Goodbye Beatles, hello Dolly.
Happy days are here again, or so it seems on KGIL-AM 1260, which last month switched its format from all Beatles music to show tunes.
From the Hollywood musical "Singin' in the Rain" to the hot new Broadway show "Rent," popular musicals now make up KGIL's programming 24 hours a day, seven days a week making it the only radio station in the country to play just show tunes, according to Saul Levine, owner of station parent Mt. Wilson Broadcasters and KGIL's station manager.
If listening to those nostalgic tunes doesn't stir up memories of the past, the voices of the on-air talent likely will. They include Radio Hall of Famer and former "Laugh-In" emcee Gary Owens, Florence Henderson (best known as a lovable TV mom from "The Brady Bunch"), and Rose Parade announcer Stephanie Edwards (also known as the TV and radio spokeswoman for Lucky supermarkets).
"I had been listening to those wonderful weeks and months of Beatles, and my husband and I were reliving our past. We realized it was going away eventually, so the day I heard the new format my jaw dropped," said Edwards. "Before I lost my courage, I wrote in and I said, 'I'll clean your bathrooms, I'll do anything, just let me be a part of this.' ... Our excitement level is huge."
KGIL's unusual format switch is a somewhat risky move for the station, with ad executives predicting it will only attract an older audience that advertisers are not anxious to reach. But for a station with only about 200,000 listeners a week too small to be rated by the Arbitron Co. experimentation isn't quite so dangerous.
It's too soon to tell whether the new format has attracted or repelled listeners, but Levine's goal is to more than double KGIL's prior figure. He thinks the format will eventually attract about 500,000 listeners a week.
In 1993, Los Angeles-based Mt. Wilson Broadcasters, which also owns classical music station KKGO-FM 105.1, purchased KGIL for $2.5 million. Shortly after, Levine says, he was inspired to switch from KGIL's adult-standard format (vocalists like Frank Sinatra and Tony Bennett) to show tunes because of the strong response to KKGO's "Music On My Mind," a one-hour program that features Broadway tunes and musical scores.
"There was a great deal of enthusiasm generated," said Levine. "We knew there was a gap in the market. We found that it worked."
In January of this year, KGIL changed to an all-Beatles format, a move planned to be only a one-month transition before switching to show tunes. But a positive listener response prompted Levine to keep the Beatles until July.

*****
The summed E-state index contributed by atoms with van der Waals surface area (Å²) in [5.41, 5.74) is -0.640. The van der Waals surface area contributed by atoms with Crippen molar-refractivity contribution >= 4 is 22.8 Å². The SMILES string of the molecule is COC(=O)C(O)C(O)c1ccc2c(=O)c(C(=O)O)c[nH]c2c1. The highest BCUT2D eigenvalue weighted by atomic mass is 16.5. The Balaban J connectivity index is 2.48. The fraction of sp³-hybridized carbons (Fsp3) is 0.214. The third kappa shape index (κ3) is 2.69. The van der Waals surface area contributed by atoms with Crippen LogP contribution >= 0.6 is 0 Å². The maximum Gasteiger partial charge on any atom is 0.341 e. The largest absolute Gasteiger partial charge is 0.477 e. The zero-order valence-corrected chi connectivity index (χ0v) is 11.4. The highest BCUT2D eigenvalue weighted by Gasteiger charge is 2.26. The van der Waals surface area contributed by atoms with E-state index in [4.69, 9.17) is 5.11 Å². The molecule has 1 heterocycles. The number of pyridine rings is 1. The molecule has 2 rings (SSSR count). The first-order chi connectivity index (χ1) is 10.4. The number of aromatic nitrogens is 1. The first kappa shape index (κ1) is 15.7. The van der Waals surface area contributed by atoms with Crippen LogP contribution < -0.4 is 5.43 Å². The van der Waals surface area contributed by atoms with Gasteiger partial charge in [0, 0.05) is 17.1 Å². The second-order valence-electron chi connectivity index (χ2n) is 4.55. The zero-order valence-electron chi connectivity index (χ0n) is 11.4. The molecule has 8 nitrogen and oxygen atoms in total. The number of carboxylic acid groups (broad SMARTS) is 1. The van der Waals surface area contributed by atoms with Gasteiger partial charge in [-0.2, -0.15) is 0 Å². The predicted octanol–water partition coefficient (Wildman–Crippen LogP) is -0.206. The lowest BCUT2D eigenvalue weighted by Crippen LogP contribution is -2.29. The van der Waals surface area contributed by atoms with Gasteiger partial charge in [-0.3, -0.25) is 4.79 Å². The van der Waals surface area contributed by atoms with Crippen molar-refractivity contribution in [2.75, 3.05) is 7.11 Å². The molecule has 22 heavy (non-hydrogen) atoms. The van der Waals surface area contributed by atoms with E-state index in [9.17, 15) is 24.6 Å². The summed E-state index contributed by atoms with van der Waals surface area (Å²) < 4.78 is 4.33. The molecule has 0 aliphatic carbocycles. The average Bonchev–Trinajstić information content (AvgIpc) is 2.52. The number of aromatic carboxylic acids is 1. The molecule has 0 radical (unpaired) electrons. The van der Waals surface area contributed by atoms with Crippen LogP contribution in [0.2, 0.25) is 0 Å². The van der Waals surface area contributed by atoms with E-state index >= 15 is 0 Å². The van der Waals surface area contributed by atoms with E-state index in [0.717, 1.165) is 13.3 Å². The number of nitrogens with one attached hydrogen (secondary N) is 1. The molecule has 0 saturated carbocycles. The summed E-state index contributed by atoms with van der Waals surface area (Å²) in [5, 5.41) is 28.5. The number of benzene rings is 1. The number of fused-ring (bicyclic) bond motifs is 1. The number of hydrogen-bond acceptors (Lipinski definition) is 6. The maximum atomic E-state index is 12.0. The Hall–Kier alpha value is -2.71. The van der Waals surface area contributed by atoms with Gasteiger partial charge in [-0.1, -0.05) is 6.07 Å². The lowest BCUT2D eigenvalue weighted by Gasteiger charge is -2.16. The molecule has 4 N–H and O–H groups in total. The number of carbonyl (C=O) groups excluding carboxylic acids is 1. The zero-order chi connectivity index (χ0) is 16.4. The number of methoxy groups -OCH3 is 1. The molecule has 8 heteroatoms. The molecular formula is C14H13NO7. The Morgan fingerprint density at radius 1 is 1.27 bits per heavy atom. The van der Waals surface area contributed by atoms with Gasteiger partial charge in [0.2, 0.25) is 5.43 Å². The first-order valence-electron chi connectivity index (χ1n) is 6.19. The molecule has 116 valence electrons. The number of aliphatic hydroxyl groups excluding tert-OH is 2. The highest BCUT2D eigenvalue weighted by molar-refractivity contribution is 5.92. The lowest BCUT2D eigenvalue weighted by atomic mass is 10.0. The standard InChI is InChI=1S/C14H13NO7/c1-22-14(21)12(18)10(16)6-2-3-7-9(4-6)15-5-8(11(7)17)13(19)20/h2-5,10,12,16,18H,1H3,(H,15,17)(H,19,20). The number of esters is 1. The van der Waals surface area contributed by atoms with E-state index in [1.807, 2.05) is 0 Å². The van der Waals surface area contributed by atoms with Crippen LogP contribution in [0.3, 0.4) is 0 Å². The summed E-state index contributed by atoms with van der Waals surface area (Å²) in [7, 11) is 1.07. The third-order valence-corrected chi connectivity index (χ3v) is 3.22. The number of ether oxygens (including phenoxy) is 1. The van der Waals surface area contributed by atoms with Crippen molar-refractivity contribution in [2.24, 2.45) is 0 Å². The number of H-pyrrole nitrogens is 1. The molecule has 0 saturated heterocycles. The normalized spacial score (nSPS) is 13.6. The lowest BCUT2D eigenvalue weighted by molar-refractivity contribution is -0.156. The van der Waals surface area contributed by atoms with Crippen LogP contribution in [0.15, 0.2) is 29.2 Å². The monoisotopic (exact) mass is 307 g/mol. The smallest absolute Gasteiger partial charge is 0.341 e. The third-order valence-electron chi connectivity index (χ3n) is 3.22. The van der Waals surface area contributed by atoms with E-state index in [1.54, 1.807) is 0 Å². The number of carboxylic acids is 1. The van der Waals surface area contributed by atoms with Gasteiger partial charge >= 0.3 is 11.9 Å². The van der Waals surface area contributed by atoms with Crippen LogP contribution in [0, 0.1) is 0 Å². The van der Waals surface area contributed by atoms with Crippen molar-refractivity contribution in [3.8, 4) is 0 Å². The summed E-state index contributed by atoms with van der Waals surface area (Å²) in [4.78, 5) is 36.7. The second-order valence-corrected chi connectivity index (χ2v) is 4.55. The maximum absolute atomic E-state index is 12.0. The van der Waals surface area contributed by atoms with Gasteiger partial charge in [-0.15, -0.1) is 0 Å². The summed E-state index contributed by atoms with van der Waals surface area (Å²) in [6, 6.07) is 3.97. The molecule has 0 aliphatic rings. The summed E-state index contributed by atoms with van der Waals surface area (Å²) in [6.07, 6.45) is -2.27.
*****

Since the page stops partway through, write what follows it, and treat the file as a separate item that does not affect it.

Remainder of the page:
"People really enjoyed it," Levine said.
Whether the new format will work for advertisers remains to be seen.
"It's a format that I have never experienced before in my 17 years in the advertising business," said Alison Winston, a media buyer for the L.A.-based Fuller Group. "I'm curious to see how they're going to execute it."
Winston gives this word of advice to the station:
"If they want to make any kind of an impact, they need to stay away from the image of an older format. Florence Henderson was 'The Brady Bunch,' Gary Owens was 'Laugh-In.' They need to mass-appeal-market the station to even entice anyone to sample it."
But radio veteran George Green, who retired last year as station manager of KABC-AM 790 after 38 years, predicts KGIL will likely pull in an affluent audience that advertisers should find attractive.
"Their demographic will be 35 to 64, high-income, professional, San Fernando Valley to Pacific Palisades," Green said.
The compatibilty between KKGO and KGIL, says Levine, is one reason Mt. Wilson Broadcasters made the switch.
"People who listen to classical would also want to listen to show tunes," said Levine. "We feel there's a certain synergy."
Levine believes KGIL will lure advertisers like Mercedes Benz and Neiman Marcus, which currently sponsor KKGO a station that draws a weekly audience of about 600,000. The new format will allow Mt. Wilson Broadcasters to sell advertising on both stations to a single sponsor, thus allowing the advertiser to reach a bigger audience.
In addition to its two L.A. stations, Mt. Wilson owns classical music stations KKHI-FM 100.7 in San Francisco and XBACH-AM 540 in Tijuana (a station with many listeners in San Diego).
Earlier this year, the company paid about $300,000 for an unused part of the AM spectrum, allowing it to simulcast KGIL programming on 1650 AM and thus blast show tunes all over Orange County, in addition to its current coverage in L.A. County.
"We feel it could be a very profitable format by serving the needs of people who don't want to listen to rock n' roll," said Levine. "There are a lot of people who don't enjoy that music."
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